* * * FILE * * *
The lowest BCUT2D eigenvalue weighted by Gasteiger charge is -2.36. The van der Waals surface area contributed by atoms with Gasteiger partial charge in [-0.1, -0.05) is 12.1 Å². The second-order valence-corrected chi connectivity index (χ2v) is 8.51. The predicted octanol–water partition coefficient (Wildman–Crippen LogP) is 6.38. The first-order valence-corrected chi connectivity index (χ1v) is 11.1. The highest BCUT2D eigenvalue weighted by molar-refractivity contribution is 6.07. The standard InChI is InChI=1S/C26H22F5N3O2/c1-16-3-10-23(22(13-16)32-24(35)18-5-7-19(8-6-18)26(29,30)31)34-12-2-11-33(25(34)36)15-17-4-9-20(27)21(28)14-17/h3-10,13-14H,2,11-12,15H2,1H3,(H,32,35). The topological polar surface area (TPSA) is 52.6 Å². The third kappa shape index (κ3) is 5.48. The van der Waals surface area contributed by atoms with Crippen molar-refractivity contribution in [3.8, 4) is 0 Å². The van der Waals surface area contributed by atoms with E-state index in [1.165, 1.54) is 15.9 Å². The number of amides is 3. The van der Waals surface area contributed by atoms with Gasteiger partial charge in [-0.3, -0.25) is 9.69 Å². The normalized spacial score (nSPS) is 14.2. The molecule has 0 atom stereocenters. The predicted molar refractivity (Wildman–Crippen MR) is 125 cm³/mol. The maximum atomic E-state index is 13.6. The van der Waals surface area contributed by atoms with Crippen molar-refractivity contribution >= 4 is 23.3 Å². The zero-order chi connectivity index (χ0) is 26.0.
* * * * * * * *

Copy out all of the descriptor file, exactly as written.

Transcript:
The lowest BCUT2D eigenvalue weighted by Gasteiger charge is -2.36. The van der Waals surface area contributed by atoms with Gasteiger partial charge in [-0.1, -0.05) is 12.1 Å². The second-order valence-corrected chi connectivity index (χ2v) is 8.51. The predicted octanol–water partition coefficient (Wildman–Crippen LogP) is 6.38. The first-order valence-corrected chi connectivity index (χ1v) is 11.1. The highest BCUT2D eigenvalue weighted by molar-refractivity contribution is 6.07. The standard InChI is InChI=1S/C26H22F5N3O2/c1-16-3-10-23(22(13-16)32-24(35)18-5-7-19(8-6-18)26(29,30)31)34-12-2-11-33(25(34)36)15-17-4-9-20(27)21(28)14-17/h3-10,13-14H,2,11-12,15H2,1H3,(H,32,35). The topological polar surface area (TPSA) is 52.6 Å². The third kappa shape index (κ3) is 5.48. The van der Waals surface area contributed by atoms with Crippen molar-refractivity contribution in [3.8, 4) is 0 Å². The van der Waals surface area contributed by atoms with E-state index in [1.165, 1.54) is 15.9 Å². The number of amides is 3. The van der Waals surface area contributed by atoms with Gasteiger partial charge in [-0.3, -0.25) is 9.69 Å². The normalized spacial score (nSPS) is 14.2. The molecule has 0 atom stereocenters. The predicted molar refractivity (Wildman–Crippen MR) is 125 cm³/mol. The maximum atomic E-state index is 13.6. The van der Waals surface area contributed by atoms with Crippen molar-refractivity contribution >= 4 is 23.3 Å². The zero-order chi connectivity index (χ0) is 26.0.